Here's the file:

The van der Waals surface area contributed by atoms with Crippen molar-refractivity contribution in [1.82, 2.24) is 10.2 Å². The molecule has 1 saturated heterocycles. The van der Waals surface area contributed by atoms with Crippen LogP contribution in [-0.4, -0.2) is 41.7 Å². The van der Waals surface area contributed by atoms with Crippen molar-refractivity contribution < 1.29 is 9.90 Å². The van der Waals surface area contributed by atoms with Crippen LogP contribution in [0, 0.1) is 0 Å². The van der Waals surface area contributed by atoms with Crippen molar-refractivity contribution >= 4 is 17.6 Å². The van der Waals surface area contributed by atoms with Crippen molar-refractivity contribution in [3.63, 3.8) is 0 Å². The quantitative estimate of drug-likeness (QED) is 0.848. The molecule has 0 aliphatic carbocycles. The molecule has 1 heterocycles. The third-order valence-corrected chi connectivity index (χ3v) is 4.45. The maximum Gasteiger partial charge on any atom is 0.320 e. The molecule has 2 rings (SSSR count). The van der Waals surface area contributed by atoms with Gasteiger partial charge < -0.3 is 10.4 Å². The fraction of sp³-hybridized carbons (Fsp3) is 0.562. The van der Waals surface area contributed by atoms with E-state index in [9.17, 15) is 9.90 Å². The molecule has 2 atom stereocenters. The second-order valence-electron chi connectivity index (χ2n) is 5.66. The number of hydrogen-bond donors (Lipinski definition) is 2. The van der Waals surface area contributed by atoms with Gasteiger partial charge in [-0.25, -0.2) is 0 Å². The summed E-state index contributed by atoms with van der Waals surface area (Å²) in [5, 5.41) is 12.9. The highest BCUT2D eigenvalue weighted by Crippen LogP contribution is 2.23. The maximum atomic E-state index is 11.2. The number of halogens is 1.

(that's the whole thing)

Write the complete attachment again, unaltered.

The van der Waals surface area contributed by atoms with Crippen molar-refractivity contribution in [1.82, 2.24) is 10.2 Å². The molecule has 1 saturated heterocycles. The van der Waals surface area contributed by atoms with Crippen LogP contribution in [-0.4, -0.2) is 41.7 Å². The van der Waals surface area contributed by atoms with Crippen molar-refractivity contribution < 1.29 is 9.90 Å². The van der Waals surface area contributed by atoms with Crippen LogP contribution in [0, 0.1) is 0 Å². The van der Waals surface area contributed by atoms with Crippen molar-refractivity contribution >= 4 is 17.6 Å². The van der Waals surface area contributed by atoms with Crippen molar-refractivity contribution in [3.63, 3.8) is 0 Å². The quantitative estimate of drug-likeness (QED) is 0.848. The molecule has 0 aliphatic carbocycles. The molecule has 1 heterocycles. The third-order valence-corrected chi connectivity index (χ3v) is 4.45. The maximum Gasteiger partial charge on any atom is 0.320 e. The molecule has 2 rings (SSSR count). The van der Waals surface area contributed by atoms with Gasteiger partial charge < -0.3 is 10.4 Å². The fraction of sp³-hybridized carbons (Fsp3) is 0.562. The van der Waals surface area contributed by atoms with E-state index in [9.17, 15) is 9.90 Å². The molecule has 2 atom stereocenters. The second-order valence-electron chi connectivity index (χ2n) is 5.66. The number of hydrogen-bond donors (Lipinski definition) is 2. The van der Waals surface area contributed by atoms with Gasteiger partial charge in [-0.25, -0.2) is 0 Å². The summed E-state index contributed by atoms with van der Waals surface area (Å²) in [5, 5.41) is 12.9. The highest BCUT2D eigenvalue weighted by Crippen LogP contribution is 2.23. The maximum atomic E-state index is 11.2. The number of halogens is 1.